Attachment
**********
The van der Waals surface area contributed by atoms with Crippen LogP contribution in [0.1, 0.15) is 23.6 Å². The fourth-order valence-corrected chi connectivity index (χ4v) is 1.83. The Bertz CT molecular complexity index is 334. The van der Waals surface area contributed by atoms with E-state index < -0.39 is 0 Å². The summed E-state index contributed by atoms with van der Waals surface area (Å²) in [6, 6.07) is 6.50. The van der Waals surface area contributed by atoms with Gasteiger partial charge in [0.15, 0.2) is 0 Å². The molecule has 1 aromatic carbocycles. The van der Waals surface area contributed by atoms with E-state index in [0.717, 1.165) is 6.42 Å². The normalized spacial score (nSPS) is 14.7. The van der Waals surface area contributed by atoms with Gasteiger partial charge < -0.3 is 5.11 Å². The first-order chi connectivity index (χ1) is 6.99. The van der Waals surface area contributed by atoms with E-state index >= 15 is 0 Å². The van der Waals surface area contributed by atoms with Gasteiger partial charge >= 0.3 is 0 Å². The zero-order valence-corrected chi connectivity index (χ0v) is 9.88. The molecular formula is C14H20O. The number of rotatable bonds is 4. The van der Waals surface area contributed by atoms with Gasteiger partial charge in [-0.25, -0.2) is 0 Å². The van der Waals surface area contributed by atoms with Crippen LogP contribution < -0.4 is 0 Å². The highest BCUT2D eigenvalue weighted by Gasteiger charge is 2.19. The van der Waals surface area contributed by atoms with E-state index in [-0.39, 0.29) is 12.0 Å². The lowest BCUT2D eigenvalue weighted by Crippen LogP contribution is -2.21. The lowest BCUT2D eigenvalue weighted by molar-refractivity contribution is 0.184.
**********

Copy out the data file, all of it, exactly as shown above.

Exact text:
The van der Waals surface area contributed by atoms with Crippen LogP contribution in [0.1, 0.15) is 23.6 Å². The fourth-order valence-corrected chi connectivity index (χ4v) is 1.83. The Bertz CT molecular complexity index is 334. The van der Waals surface area contributed by atoms with E-state index < -0.39 is 0 Å². The summed E-state index contributed by atoms with van der Waals surface area (Å²) in [6, 6.07) is 6.50. The van der Waals surface area contributed by atoms with Gasteiger partial charge in [0.15, 0.2) is 0 Å². The molecule has 1 aromatic carbocycles. The van der Waals surface area contributed by atoms with E-state index in [0.717, 1.165) is 6.42 Å². The normalized spacial score (nSPS) is 14.7. The van der Waals surface area contributed by atoms with Gasteiger partial charge < -0.3 is 5.11 Å². The first-order chi connectivity index (χ1) is 6.99. The van der Waals surface area contributed by atoms with E-state index >= 15 is 0 Å². The van der Waals surface area contributed by atoms with Gasteiger partial charge >= 0.3 is 0 Å². The zero-order valence-corrected chi connectivity index (χ0v) is 9.88. The molecular formula is C14H20O. The number of rotatable bonds is 4. The van der Waals surface area contributed by atoms with Gasteiger partial charge in [-0.25, -0.2) is 0 Å². The van der Waals surface area contributed by atoms with Crippen LogP contribution < -0.4 is 0 Å². The highest BCUT2D eigenvalue weighted by Gasteiger charge is 2.19. The van der Waals surface area contributed by atoms with E-state index in [-0.39, 0.29) is 12.0 Å². The lowest BCUT2D eigenvalue weighted by Crippen LogP contribution is -2.21. The lowest BCUT2D eigenvalue weighted by molar-refractivity contribution is 0.184.